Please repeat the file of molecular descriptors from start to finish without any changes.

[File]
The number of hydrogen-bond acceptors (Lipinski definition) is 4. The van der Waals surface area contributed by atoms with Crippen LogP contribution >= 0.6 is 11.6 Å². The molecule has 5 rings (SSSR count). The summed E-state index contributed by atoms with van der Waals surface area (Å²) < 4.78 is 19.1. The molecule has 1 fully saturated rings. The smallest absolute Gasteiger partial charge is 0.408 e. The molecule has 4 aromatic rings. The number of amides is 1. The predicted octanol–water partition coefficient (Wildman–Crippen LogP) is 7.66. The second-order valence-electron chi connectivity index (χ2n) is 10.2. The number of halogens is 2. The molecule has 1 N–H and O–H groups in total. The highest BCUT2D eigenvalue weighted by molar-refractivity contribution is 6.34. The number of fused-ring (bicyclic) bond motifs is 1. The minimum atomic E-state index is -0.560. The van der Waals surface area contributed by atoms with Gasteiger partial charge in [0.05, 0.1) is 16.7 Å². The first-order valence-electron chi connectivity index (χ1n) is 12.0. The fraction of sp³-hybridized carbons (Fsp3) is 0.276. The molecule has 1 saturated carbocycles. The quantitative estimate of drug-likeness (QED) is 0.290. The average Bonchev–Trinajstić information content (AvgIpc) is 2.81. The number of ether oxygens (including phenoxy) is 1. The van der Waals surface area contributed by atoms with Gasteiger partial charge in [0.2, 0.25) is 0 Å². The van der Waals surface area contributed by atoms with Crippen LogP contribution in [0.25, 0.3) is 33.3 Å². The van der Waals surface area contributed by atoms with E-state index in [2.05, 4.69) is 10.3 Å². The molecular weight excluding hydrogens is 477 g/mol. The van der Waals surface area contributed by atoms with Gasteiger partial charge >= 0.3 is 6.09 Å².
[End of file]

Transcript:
The number of hydrogen-bond acceptors (Lipinski definition) is 4. The van der Waals surface area contributed by atoms with Crippen LogP contribution >= 0.6 is 11.6 Å². The molecule has 5 rings (SSSR count). The summed E-state index contributed by atoms with van der Waals surface area (Å²) < 4.78 is 19.1. The molecule has 1 fully saturated rings. The smallest absolute Gasteiger partial charge is 0.408 e. The molecule has 4 aromatic rings. The number of amides is 1. The predicted octanol–water partition coefficient (Wildman–Crippen LogP) is 7.66. The second-order valence-electron chi connectivity index (χ2n) is 10.2. The number of halogens is 2. The molecule has 1 N–H and O–H groups in total. The highest BCUT2D eigenvalue weighted by molar-refractivity contribution is 6.34. The number of fused-ring (bicyclic) bond motifs is 1. The minimum atomic E-state index is -0.560. The van der Waals surface area contributed by atoms with Gasteiger partial charge in [0.05, 0.1) is 16.7 Å². The first-order valence-electron chi connectivity index (χ1n) is 12.0. The fraction of sp³-hybridized carbons (Fsp3) is 0.276. The molecule has 1 saturated carbocycles. The quantitative estimate of drug-likeness (QED) is 0.290. The average Bonchev–Trinajstić information content (AvgIpc) is 2.81. The number of ether oxygens (including phenoxy) is 1. The van der Waals surface area contributed by atoms with Gasteiger partial charge in [0.2, 0.25) is 0 Å². The van der Waals surface area contributed by atoms with Crippen LogP contribution in [0.25, 0.3) is 33.3 Å². The van der Waals surface area contributed by atoms with E-state index in [2.05, 4.69) is 10.3 Å². The molecular weight excluding hydrogens is 477 g/mol. The van der Waals surface area contributed by atoms with Gasteiger partial charge >= 0.3 is 6.09 Å².